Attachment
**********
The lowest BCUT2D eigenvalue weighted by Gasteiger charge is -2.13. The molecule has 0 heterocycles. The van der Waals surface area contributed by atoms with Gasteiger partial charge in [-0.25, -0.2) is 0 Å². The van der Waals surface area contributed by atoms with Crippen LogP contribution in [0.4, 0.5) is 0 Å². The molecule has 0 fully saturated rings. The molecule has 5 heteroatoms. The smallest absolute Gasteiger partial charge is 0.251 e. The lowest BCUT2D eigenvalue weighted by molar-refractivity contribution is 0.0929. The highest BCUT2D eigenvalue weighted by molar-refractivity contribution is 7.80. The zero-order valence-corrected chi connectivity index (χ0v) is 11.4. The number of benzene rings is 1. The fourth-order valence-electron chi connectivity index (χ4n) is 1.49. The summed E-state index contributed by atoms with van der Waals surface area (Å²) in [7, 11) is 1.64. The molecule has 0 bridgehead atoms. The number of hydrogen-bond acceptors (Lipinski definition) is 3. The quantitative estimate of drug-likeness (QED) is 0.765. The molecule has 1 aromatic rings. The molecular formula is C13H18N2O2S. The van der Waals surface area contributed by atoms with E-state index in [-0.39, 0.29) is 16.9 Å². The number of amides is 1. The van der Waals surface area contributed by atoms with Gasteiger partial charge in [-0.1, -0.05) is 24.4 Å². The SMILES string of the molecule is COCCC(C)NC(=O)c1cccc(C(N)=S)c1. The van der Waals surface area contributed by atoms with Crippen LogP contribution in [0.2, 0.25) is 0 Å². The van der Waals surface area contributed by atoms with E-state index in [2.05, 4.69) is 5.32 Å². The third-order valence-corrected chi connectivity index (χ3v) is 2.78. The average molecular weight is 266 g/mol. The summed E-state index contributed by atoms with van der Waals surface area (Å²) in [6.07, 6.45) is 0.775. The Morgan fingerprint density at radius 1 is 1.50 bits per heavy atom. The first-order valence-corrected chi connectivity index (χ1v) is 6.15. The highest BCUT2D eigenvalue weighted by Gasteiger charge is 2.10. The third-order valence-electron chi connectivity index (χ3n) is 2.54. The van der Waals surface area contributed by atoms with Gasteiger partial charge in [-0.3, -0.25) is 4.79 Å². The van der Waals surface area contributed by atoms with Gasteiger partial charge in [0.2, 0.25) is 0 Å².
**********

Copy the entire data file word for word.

The lowest BCUT2D eigenvalue weighted by Gasteiger charge is -2.13. The molecule has 0 heterocycles. The van der Waals surface area contributed by atoms with Gasteiger partial charge in [-0.25, -0.2) is 0 Å². The van der Waals surface area contributed by atoms with Crippen LogP contribution in [0.4, 0.5) is 0 Å². The molecule has 0 fully saturated rings. The molecule has 5 heteroatoms. The smallest absolute Gasteiger partial charge is 0.251 e. The lowest BCUT2D eigenvalue weighted by molar-refractivity contribution is 0.0929. The highest BCUT2D eigenvalue weighted by molar-refractivity contribution is 7.80. The zero-order valence-corrected chi connectivity index (χ0v) is 11.4. The number of benzene rings is 1. The fourth-order valence-electron chi connectivity index (χ4n) is 1.49. The summed E-state index contributed by atoms with van der Waals surface area (Å²) in [7, 11) is 1.64. The molecule has 0 bridgehead atoms. The number of hydrogen-bond acceptors (Lipinski definition) is 3. The quantitative estimate of drug-likeness (QED) is 0.765. The molecule has 1 aromatic rings. The molecular formula is C13H18N2O2S. The van der Waals surface area contributed by atoms with E-state index in [-0.39, 0.29) is 16.9 Å². The number of amides is 1. The van der Waals surface area contributed by atoms with Gasteiger partial charge in [-0.1, -0.05) is 24.4 Å². The SMILES string of the molecule is COCCC(C)NC(=O)c1cccc(C(N)=S)c1. The van der Waals surface area contributed by atoms with Crippen LogP contribution in [0.2, 0.25) is 0 Å². The van der Waals surface area contributed by atoms with E-state index in [2.05, 4.69) is 5.32 Å². The third-order valence-corrected chi connectivity index (χ3v) is 2.78. The average molecular weight is 266 g/mol. The summed E-state index contributed by atoms with van der Waals surface area (Å²) in [6.07, 6.45) is 0.775. The Morgan fingerprint density at radius 1 is 1.50 bits per heavy atom. The first-order valence-corrected chi connectivity index (χ1v) is 6.15. The highest BCUT2D eigenvalue weighted by Gasteiger charge is 2.10. The third-order valence-electron chi connectivity index (χ3n) is 2.54. The van der Waals surface area contributed by atoms with Gasteiger partial charge in [-0.3, -0.25) is 4.79 Å². The van der Waals surface area contributed by atoms with Gasteiger partial charge in [0.2, 0.25) is 0 Å².